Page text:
What you see. The starting point for addressing any equine health related issue is your observation.


Back at the Knee, Calf-Knee


This is a serious conformational fault of the front limb, wherein the cannon bone angles backwards causing the carpus (incorrectly referred to as the knee) to be positioned too far rearward. When viewed from the side, the limb does not appear straight but is bowed backwards at the carpus.

This conformation puts stress on the front of the carpus and may contribute to the development of fractures of the small carpal bones and carpal arthritis. It is considered highly undesirable in horses expected to perform, especially race horses. However, mild calf-knee may be tolerated in pleasure horses.

  • Code Yellow

    Contact Your Vet at Your Convenience for an Appointment
    • If you are considering purchase, be sure to have a purchase exam performed.
    • If you want information on how to manage horses of this conformation to reduce the likelihood of lameness.

your role


What To Do

Do not purchase a horse with this conformation without having a purchase exam performed. Talk to your vet about whether your expectations are reasonable given the conformation of the horse. It is vital to select horses of good conformation for your intended use.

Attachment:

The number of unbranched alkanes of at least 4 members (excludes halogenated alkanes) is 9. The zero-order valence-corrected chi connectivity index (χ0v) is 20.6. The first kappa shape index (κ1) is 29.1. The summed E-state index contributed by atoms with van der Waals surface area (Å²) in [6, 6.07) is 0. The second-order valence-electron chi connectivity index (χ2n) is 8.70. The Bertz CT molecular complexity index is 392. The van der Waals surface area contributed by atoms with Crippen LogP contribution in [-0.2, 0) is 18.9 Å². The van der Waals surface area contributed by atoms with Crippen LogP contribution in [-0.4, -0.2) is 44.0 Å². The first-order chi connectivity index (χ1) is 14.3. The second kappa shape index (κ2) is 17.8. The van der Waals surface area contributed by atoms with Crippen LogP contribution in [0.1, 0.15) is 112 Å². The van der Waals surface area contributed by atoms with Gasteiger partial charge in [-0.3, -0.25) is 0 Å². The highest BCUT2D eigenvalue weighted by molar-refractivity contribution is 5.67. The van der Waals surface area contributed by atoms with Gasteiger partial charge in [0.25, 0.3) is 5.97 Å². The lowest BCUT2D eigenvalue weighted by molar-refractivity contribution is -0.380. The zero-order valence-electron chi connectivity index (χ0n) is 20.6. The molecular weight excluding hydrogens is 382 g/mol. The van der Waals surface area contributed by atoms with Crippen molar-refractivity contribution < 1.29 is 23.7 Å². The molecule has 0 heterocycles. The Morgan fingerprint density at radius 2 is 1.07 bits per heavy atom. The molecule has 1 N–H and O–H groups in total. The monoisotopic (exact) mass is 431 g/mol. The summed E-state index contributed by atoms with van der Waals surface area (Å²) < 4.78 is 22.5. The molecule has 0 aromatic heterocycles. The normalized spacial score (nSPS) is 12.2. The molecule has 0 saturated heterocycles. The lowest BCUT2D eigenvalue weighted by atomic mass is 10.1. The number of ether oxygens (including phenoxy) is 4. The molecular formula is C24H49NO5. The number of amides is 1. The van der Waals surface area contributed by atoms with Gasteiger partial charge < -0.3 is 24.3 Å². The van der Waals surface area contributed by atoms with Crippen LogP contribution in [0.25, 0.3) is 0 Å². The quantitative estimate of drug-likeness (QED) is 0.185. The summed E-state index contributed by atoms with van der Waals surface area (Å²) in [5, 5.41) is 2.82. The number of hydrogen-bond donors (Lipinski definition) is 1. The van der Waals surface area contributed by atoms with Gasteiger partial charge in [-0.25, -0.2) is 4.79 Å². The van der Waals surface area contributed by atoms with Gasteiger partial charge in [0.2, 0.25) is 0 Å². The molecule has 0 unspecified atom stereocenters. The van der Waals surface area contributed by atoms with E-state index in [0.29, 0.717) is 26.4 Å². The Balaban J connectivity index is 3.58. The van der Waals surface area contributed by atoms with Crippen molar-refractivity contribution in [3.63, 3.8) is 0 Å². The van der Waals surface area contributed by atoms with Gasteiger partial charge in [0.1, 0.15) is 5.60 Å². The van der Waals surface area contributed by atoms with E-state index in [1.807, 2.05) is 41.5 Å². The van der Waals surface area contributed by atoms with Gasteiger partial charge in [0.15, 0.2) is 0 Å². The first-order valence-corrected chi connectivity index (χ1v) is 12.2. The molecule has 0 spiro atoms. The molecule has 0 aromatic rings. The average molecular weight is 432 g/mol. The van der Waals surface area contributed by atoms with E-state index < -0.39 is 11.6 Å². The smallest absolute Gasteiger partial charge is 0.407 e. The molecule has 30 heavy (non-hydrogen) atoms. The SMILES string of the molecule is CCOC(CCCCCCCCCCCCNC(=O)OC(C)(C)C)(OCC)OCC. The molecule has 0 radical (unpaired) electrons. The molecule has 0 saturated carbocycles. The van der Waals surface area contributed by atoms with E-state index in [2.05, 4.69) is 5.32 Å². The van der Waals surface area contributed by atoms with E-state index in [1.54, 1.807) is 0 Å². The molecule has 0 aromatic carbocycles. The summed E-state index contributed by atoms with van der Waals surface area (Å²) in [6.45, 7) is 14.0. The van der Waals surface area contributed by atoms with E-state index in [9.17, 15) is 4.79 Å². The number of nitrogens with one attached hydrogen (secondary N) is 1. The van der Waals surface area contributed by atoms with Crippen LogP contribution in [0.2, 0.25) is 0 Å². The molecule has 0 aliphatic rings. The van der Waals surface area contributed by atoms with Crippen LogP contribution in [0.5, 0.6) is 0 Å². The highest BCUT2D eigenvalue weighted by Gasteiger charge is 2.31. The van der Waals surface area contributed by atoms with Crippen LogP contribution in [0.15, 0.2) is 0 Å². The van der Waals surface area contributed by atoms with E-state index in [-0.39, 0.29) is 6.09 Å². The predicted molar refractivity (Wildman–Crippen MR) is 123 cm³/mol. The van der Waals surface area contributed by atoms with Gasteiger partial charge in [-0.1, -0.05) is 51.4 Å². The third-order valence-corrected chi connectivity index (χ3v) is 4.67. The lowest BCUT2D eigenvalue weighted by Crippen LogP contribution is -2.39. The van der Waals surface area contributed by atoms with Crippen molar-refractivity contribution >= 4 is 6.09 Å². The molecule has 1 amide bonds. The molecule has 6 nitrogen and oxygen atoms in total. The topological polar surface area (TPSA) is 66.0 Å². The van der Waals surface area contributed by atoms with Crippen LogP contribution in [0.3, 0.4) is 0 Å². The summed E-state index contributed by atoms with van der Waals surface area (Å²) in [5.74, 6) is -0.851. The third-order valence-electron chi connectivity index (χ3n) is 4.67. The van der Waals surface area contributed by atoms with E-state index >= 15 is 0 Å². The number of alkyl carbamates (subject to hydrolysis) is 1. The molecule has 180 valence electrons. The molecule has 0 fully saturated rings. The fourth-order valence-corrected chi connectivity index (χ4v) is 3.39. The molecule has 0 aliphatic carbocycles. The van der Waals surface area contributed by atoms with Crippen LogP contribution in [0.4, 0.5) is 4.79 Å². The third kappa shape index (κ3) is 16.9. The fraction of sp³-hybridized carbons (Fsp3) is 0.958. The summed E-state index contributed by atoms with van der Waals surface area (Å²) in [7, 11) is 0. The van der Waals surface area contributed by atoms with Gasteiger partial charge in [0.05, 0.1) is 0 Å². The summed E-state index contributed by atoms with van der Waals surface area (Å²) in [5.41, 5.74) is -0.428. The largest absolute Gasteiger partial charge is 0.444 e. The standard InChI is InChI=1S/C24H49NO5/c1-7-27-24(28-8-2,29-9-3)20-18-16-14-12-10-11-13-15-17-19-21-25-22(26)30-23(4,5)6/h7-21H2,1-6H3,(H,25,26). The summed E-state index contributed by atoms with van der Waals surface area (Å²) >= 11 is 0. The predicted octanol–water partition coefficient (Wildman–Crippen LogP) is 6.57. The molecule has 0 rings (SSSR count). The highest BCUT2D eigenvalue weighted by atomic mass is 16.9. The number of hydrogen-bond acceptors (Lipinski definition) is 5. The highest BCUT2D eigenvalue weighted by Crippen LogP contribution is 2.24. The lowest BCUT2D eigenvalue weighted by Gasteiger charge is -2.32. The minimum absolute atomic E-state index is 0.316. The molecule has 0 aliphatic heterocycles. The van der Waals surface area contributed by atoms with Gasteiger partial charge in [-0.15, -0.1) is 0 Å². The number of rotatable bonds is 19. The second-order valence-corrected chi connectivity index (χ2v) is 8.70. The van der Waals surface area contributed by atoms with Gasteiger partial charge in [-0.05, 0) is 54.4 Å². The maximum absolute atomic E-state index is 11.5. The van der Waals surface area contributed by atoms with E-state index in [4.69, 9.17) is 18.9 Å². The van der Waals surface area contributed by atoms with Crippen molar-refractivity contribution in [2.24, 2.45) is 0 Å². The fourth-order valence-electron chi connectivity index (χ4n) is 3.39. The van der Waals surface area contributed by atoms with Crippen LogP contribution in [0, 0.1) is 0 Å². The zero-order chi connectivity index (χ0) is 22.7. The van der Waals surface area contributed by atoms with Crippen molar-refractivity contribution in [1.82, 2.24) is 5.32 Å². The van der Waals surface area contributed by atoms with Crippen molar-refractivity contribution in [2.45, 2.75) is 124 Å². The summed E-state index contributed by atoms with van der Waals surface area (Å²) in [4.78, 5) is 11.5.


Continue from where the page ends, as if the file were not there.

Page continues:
For a horse you already own, you may need to lessen work and reduce your expectations in order to reduce wear and tear and the chance for injury. You should regularly monitor this area for reduction in range of motion, swelling and heat. Be on the lookout for lameness. Take a photo and send it to your vet for discussion.

What Not To Do

Do not attempt to straighten a horse's conformation through shoeing or trimming, without expert guidance.

Do not purchase a horse without a veterinary purchase exam.

your vet's role

As with any conformational abnormality, your vet assesses this in light of many factors, especially the horse's use and presence or absence of lameness. Vet's consider this conformation a "red flag".
Questions Your Vet Might Ask:
  • Was a purchase exam performed before buying the horse?
  • Is the horse limping or lame?
  • Are you considering the horse for purchase, or currently own the horse?
  • If you are considering purchase of the horse, can we schedule a purchase exam?
  • Is there heat, swelling or pain in the area?

Related References:

Bennett D. Principles of Conformation Analysis, Volume 1. Gaithersburg: Fleet Street, 1988.

Author: Doug Thal DVM Dipl. ABVP